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Colo. lawmaker Leonard drops re-election bid over child support issues

Author: Marianne Goodland - August 1, 2018 - Updated: August 1, 2018

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Rep. Tim Leonard, R-Morrison, speaking to reporters at the state Capitol in this 2016 file photo. (Photo by Ramsey Scott/The Colorado Statesman)State Rep. Tim Leonard at the state Capitol in a 2016 file photo. (Photo by Ramsey Scott/Colorado Politics)

Republican state Rep. Tim Leonard of Evergreen, who a month ago told a judge that he’s too busy as a lawmaker to get another job that could help him pay his child-support obligations, is dropping his bid for re-election to the House District 25 seat.

Leonard made the announcement through Complete Colorado Wednesday morning.

Leonard was first appointed to the seat in January 2016 to fill a vacancy when then-Rep. Jon Keyser decided to run for the U.S. Senate. Leonard was elected to a full term the following November.

As Colorado Politics reported, Leonard on July 3 told Jefferson County Judge Diego Hunt that his “full-time” work as a lawmaker prevented him from earning enough money to pay $2,500 a month in court-ordered family support that was set when Leonard was a commercial real estate broker. Leonard was divorced several years ago.

According to a court transcript obtained by Colorado Politics, Hunt told Leonard that his decision to become a lawmaker, from the financial perspective, was a “voluntary reduction in income,” and that Leonard is not precluded from making a career decision that could help cover his family support obligations.

“The court does find that (Leonard’s) decision to become a legislator was his good-faith decision, but the court does not find that this an objectively reasonable decision given the significant reduction in income,” Hunt ruled.

“The court also concludes that (Leonard) can make significantly more from his commercial real estate business but chooses not to dedicate his time to his company and is therefore voluntarily underemployed. The court also finds that (Leonard’s) career choice unreasonably reduces the children’s financial support,” Hunt said.

Leonard is current on his support obligations, according to court records. Leonard and his ex-wife have six children. Three of them are now adults; the other three minor children live with his ex-wife, who asked not to be identified by name.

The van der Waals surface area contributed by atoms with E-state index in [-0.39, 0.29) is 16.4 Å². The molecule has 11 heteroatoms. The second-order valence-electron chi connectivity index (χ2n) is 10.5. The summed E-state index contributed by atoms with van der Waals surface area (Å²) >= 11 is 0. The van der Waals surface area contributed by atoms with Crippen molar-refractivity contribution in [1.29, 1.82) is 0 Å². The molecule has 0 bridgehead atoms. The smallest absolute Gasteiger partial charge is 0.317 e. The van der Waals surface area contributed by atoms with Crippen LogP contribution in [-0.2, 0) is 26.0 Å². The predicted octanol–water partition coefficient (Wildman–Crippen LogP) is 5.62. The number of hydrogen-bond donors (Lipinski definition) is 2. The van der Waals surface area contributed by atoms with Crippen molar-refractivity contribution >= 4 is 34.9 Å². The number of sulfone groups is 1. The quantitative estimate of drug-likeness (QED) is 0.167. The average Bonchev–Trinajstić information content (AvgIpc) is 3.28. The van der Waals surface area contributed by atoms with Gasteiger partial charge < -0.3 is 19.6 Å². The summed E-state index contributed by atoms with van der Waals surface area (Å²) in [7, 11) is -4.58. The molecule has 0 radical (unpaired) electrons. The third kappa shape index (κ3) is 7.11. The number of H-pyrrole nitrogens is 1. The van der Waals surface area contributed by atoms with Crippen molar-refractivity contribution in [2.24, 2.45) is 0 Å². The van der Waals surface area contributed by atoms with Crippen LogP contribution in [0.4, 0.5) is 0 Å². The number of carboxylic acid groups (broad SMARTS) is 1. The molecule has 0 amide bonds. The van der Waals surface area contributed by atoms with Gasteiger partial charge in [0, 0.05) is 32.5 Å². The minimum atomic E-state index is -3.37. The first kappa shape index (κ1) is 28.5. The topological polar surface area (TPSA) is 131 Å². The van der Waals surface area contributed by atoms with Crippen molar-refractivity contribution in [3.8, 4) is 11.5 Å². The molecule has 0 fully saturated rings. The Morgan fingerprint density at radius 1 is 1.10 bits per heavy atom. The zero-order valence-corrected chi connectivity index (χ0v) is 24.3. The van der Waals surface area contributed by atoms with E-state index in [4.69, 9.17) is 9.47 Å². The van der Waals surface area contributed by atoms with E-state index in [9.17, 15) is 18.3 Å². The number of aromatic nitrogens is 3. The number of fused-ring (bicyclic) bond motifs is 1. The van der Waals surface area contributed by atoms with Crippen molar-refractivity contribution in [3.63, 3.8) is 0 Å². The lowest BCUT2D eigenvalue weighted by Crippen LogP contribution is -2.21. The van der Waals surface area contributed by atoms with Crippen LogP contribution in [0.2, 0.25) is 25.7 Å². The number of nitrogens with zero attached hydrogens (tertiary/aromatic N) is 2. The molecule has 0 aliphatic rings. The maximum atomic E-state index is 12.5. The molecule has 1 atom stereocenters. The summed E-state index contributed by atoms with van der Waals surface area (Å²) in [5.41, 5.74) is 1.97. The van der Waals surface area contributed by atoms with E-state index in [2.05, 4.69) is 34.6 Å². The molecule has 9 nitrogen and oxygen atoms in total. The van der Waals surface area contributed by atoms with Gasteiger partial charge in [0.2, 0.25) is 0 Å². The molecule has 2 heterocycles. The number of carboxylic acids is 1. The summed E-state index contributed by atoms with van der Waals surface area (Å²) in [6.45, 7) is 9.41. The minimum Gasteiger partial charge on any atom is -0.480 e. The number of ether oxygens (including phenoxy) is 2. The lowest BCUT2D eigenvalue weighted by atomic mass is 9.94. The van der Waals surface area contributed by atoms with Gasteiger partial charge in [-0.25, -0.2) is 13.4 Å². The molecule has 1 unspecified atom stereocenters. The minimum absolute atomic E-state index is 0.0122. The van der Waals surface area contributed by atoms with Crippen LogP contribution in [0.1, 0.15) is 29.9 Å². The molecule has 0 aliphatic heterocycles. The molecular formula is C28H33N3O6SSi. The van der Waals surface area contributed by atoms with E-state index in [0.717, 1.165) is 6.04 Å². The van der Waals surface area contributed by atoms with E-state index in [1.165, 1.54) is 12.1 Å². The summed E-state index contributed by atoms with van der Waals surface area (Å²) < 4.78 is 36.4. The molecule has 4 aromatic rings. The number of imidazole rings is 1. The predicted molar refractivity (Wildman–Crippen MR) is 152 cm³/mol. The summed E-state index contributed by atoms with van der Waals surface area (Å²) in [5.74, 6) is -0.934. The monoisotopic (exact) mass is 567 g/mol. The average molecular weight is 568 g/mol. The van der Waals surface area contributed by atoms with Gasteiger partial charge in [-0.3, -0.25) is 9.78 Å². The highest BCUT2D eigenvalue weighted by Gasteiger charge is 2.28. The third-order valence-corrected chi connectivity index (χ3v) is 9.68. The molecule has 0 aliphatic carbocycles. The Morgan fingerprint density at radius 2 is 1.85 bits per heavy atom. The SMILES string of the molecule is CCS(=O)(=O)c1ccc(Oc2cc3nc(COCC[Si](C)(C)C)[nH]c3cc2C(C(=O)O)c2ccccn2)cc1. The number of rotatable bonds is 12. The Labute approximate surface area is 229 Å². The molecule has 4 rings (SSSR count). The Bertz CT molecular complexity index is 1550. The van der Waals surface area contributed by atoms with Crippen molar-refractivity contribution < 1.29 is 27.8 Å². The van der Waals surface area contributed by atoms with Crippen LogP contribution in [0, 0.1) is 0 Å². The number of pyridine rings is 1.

In his statement to Complete Colorado, Leonard said that “I cannot be a citizen legislator and abide by the court’s ruling. I’ve got to do one or the other. The judge said he thought it was a good faith decision to become a legislator, but that it was financially imprudent.”

Leonard spent two weeks in jail in December 2016 for failing to obey a court order that granted his ex-wife sole decision-making authority over educational issues related to their minor children. He had already previously been slapped with a $5,000 fine for failing to obey that court order. At the time of his sentencing, Leonard’s attorney pleaded with Magistrate Marianne Marshall Tims to let Leonard off without jail time, citing the pending legislative session. Tims replied, “I could not care less when the legislature starts. He is in this position because he chose to be in this position.”

Leonard also stirred up controversy last month after comparing women marchers Nazi “brownshirts” in a Facebook post.

A Jefferson County GOP vacancy committee, led by House District 25 Chair John Newkirk, a former member of the Jefferson County School Board, will be tasked with picking a replacement candidate.  That candidate will face Democrat Lisa Cutter in November.

Former Republican state Rep. Rob Witwer of Golden, who represented the district in the 2007-08 legislative sessions, talked to Colorado Politics about who might come along to fill the vacancy.

“A lot depends on the decision of the vacancy committee,” Witwer said, “but [Leonard’s departure] significantly improves the chances that Republicans will hold the seat, which has always leaned Republican. Winning this seat for Dems will be an uphill battle.”

But Witwer added that the Republican nominee needs to recognize that they’re running not just to represent the conservative wing of the party, and that includes Democrats and independent voters. “Anyone who wants to win the seat needs to make the case that they can represent the entire district.”

Witwer added he wishes the Leonard family well.

Cutter told Colorado Politics Wednesday that she believes “Leonard has not been an effective legislator. I’m glad he’s stepping back to take care of his family situation and wish him well.”

Marianne Goodland

Marianne Goodland

Marianne Goodland is the chief legislative reporter for Colorado Politics. She's covered the Colorado General Assembly for 20 years, starting off in 1998 with the Silver & Gold Record, the editorially-independent newspaper at CU that was shuttered in 2009. She also writes for six rural newspapers in northeastern Colorado. Marianne specializes in rural issues, agriculture, water and, during election season, campaign finance. In her free time (ha!) she lives in Lakewood with her husband, Jeff; a cantankerous Shih-Tzu named Sophie; and Gunther the cat. She is also an award-winning professional harpist.